DIY Pegboard Art


Pegboard is the source of so many amazing art projects and organizational walls. We’ve seen them accessorized with hooks, baskets, jars, letters, ribbon and photos. But one specific pegboard in an art classroom really caught our eye. The colorful, bright DIY pegboard with an inspirational quote was made by one creative and talented art teacher, Sam Mizwicki. The quote by Roald Dahl says, “If you have good thoughts, they will shine out of your face like sunbeams and you will always look lovely.”

Well, this colorful piece of DIY pegboard art radiates like a sunbeam, which gives us good thoughts…and we’re hoping it makes us look lovely.

Sam is sharing all her tips in a how-to tutorial below. Thanks, Sam!



  • Peg board
  • Pencil
  • Yard stick or ruler
  • Acrylic paint
  • Painter’s tape


  • Step 1: Purchase the pegboard in a big sheet from Home Depot. It was quite inexpensive for the size of the piece. You can also find some in white, but I liked the brown look.
  • Step 2: Use a table saw to cut pegboard down to desired size, or ask the nice employees of Home Depot to cut it for you.
  • Step 3: I used the concept of perspective here, where every line goes back to the vanishing point. Find the center of the pegboard and make a little dot. All lines will end at that point (the vanishing point).
  • Step 4: Start at the perimeter of the pegboard and divide up into sections of whatever size you prefer. You can measure it out to make it exact or just wing-it! I measured mine out to be a bit more precise. I used a pencil to make a little dot to mark each section.
  • Step 5: Use a yard stick or ruler to draw a line from the outer perimeter dot to the inside vanishing point dot. Continue this until you have filled in the whole space. Press lightly with your pencil because it makes it easier to erase.
  • Step 6: Next comes the fun part, painting! I used acrylics. Since I am an Art teacher, I have quite a collection of all different types of acrylics. A more heavy bodied acrylic will need less coats of paint, and can add a bit of texture. You can always water them down a bit. I used different sized brushes to get into the small spaces. Painters tape or masking tape can you keep straight lines, and avoid bleeding into another section. Just be careful when you pull off the tape, because the paint may come with it. If you stick the tape to your pant leg before applying it to the board, it will make it a little less sticky, which may help avoid the dried paint being pulled off.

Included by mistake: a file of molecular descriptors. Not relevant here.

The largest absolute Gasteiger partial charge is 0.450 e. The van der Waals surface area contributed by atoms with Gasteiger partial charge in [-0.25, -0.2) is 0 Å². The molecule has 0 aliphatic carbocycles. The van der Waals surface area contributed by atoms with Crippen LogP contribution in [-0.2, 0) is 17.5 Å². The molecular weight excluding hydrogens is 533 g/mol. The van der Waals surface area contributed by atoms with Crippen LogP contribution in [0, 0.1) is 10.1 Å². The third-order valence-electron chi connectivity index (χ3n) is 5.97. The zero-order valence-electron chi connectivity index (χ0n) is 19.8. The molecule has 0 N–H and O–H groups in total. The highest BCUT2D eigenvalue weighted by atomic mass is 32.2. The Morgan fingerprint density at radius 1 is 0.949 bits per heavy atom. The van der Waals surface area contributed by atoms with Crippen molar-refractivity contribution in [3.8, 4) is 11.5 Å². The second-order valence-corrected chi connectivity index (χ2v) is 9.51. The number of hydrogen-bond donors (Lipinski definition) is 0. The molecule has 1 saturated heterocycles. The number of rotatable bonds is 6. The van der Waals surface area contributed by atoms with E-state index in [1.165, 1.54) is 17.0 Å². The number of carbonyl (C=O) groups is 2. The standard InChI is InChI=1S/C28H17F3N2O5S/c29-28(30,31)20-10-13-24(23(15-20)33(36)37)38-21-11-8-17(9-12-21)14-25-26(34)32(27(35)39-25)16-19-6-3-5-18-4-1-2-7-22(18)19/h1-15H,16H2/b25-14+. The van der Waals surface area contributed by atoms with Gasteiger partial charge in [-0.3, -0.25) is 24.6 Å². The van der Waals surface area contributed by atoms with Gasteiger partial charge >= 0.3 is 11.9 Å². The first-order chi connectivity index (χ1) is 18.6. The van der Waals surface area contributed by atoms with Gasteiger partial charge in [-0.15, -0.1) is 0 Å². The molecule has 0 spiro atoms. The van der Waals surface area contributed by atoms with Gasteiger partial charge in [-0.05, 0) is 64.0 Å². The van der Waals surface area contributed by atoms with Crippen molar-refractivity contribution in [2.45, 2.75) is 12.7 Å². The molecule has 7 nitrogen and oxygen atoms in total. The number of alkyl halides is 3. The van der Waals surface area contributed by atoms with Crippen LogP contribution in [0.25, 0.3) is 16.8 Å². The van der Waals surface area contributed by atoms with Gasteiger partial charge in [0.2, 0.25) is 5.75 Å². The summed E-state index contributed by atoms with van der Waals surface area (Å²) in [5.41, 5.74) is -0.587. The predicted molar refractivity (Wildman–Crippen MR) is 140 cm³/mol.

• Step 7: Fill in all sections with paint. Get creative with the colors. I used rainbow colors, but you could try different values in the same color family or black and white.


  • Step 8: Sketch a paper template of the banner with a quote. Trace your sketch onto the pegboard, and recruit a friend to cut it with a jigsaw. Sharp curves can be tricky with a jigsaw, so keep that in mind when designing the shape of your banner.
  • Step 9: Paint a white acrylic coat on the banner. Gesso will work here too.
  • Step 10: Find a quote that you like, keeping the space of the banner in mind.
  • Step 11: Freehand the letters, or print them out in a Word document to do a transfer. It is often easier to start with the words in the middle and work your way out, so you don’t have too much or not enough space left. To transfer letters, use graphite paper or just a pencil. Run your pencil on the back of the printout. Press hard. Then lay the letters down where you want on the banner. Use a sharp pencil to press hard on the outline of the letters on the front. This will make a transfer of the letters that appear on the banner. It is like making homemade graphite transfer paper. The letters might be faint,  but you can always trace over it.
  • Step 12: Use a paint pen or sharpie to trace over your lettering.
  • Step 13: Hang the banner from the painting. I used a ball chain to hang the banner. You can find this at any craft store for a few dollars.



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